The U.K. and European Union negotiators are racing against time to reach an agreement on the first three issues that have been under discussion since Brexit negotiations started in Brussels on June 19: citizens' rights, the Irish border, and the financial settlement.
But over the long term, it is the issue of EU citizens' rights that risks hurting the U.K. economy the most, and investors should keep a close eye on it.
Various U.K. media reports say an agreement is likely to be reached in three weeks, just in time for talks to move on the hot issue of trade at an EU summit in mid-December. Officials quoted by the Financial Times put the chances of that happening at "better than even," whereas Bloomberg quotes a senior European official as estimating a 75% chance of success.
Even if there is agreement on these three issues, the Brexit vote and the way the government approached the result might have dealt a heavy blow to the U.K. economy.
The vote was mainly about immigration, with Leave voters' main gripe being the government's inability to control the number of people coming from other EU countries, especially from Eastern European states, to find work in Britain.
Even with unemployment at record lows, some people believed the EU citizens were occupying jobs that could have been taken by the British. The atmosphere quickly turned quite hostile toward some EU citizens, and they have started to leave the country over the past year. Those who are still choosing to move to Britain are not coming in the numbers they did before the vote.
But if anything, the country needs more, not fewer, immigrants, especially in the highly skilled sectors, to maintain its rate of economic growth. Britain has not yet left the EU and it is being outranked already by many other countries when it comes to attracting, retaining and developing the talent that companies need to create long-term value.
The Institute for Management Development, based in Lausanne, Switzerland, published its 2017 IMD World Talent Rankings on Tuesday, and the U.K. is not in the top 10 countries -- indeed, it ranks 21st overall compared with 17th in 2014. The Institute ranks countries in terms of their ability to attract talent by looking at three factors: investment and development, appeal, and readiness.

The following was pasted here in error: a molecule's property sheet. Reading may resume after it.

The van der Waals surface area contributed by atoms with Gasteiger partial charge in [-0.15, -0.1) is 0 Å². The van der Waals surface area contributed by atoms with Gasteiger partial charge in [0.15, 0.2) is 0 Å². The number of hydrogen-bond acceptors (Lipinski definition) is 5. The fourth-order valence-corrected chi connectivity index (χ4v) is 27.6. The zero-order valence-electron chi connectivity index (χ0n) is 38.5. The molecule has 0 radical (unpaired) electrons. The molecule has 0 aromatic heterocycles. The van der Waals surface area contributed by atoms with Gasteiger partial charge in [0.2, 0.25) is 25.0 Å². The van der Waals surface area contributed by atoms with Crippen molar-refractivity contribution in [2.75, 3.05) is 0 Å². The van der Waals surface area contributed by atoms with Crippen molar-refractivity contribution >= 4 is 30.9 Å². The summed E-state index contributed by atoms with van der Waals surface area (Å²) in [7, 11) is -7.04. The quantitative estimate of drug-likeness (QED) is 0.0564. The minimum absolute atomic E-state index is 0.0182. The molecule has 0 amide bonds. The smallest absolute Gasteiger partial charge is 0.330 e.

Digging deeper into the data, the damage that Brexit already is doing becomes obvious. On the "investment and development" criterion -- investing and developing homegrown talent -- the U.K. ranks 37th, behind countries such as Ukraine, Croatia, Greece or Poland.
The U.K. position is "saved" by the other two criteria: readiness, or the availability of skills and competencies in the talent pool (it ranks 20th on this criterion), and appeal, which is the ability of the country to tap into the overseas talent pool, where the U.K. registers its highest rank, at 19th place.
But Brexit seems to have hurt this last criterion even before the referendum. Britain's ranking in terms of appeal plunged from the eighth place in 2014 and 2015 to 16th in 2016; the pre-referendum campaign, which often vilified European Union citizens, might have had something to do with this.
Over the long term, an exodus of talent could damage the U.K. economy. Britain is simply no longer that attractive for highly skilled migrants as it was before the Brexit vote, and to offset the effect of this talent drain, the government should invest heavily in training the domestic workforce in order to add to the local talent pool.
But developing this pool of talent does not come quickly and it certainly does not come cheap. With an aging population eager to maintain benefits such as inflation-linked state pensions and a swelling public debt, it is not clear that the government's priority will be to invest in training.
Companies will need to deal with extra costs imposed by leaving the EU, so in the first few years after departure they probably will not be able to invest much in training, either. Therefore, shortages of highly skilled labor seriously could affect U.K. companies' earnings prospects.
For investors wondering what countries have made the top 10 in the IMD World Talent Rankings, they are: Switzerland, Denmark, Belgium, Austria, Finland, the Netherlands, Norway, Germany, Sweden and Luxembourg. The U.S. ranks 16th.